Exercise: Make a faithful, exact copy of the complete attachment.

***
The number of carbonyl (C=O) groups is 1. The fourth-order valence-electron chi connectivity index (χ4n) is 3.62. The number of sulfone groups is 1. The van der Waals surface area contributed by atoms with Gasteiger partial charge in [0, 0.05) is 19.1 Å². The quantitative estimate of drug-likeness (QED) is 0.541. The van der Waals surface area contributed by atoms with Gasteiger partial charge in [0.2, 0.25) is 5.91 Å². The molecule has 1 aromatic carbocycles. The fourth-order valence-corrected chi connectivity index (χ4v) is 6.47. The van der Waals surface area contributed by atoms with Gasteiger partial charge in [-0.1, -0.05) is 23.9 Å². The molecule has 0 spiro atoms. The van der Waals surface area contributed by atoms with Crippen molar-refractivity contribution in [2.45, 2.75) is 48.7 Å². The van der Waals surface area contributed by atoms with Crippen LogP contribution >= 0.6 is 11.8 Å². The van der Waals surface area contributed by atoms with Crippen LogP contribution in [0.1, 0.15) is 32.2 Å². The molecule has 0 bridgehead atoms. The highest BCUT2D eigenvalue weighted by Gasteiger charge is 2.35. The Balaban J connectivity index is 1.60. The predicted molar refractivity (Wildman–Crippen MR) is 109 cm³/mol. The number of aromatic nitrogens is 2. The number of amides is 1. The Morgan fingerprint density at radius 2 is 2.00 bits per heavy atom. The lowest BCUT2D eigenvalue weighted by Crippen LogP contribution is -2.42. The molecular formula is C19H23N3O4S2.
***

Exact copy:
The number of carbonyl (C=O) groups is 1. The fourth-order valence-electron chi connectivity index (χ4n) is 3.62. The number of sulfone groups is 1. The van der Waals surface area contributed by atoms with Gasteiger partial charge in [0, 0.05) is 19.1 Å². The quantitative estimate of drug-likeness (QED) is 0.541. The van der Waals surface area contributed by atoms with Gasteiger partial charge in [0.2, 0.25) is 5.91 Å². The molecule has 1 aromatic carbocycles. The fourth-order valence-corrected chi connectivity index (χ4v) is 6.47. The van der Waals surface area contributed by atoms with Gasteiger partial charge in [-0.1, -0.05) is 23.9 Å². The molecule has 0 spiro atoms. The van der Waals surface area contributed by atoms with Crippen molar-refractivity contribution in [2.45, 2.75) is 48.7 Å². The van der Waals surface area contributed by atoms with Crippen LogP contribution >= 0.6 is 11.8 Å². The van der Waals surface area contributed by atoms with Crippen LogP contribution in [0.1, 0.15) is 32.2 Å². The molecule has 0 bridgehead atoms. The highest BCUT2D eigenvalue weighted by Gasteiger charge is 2.35. The Balaban J connectivity index is 1.60. The predicted molar refractivity (Wildman–Crippen MR) is 109 cm³/mol. The number of aromatic nitrogens is 2. The number of amides is 1. The Morgan fingerprint density at radius 2 is 2.00 bits per heavy atom. The lowest BCUT2D eigenvalue weighted by Crippen LogP contribution is -2.42. The molecular formula is C19H23N3O4S2.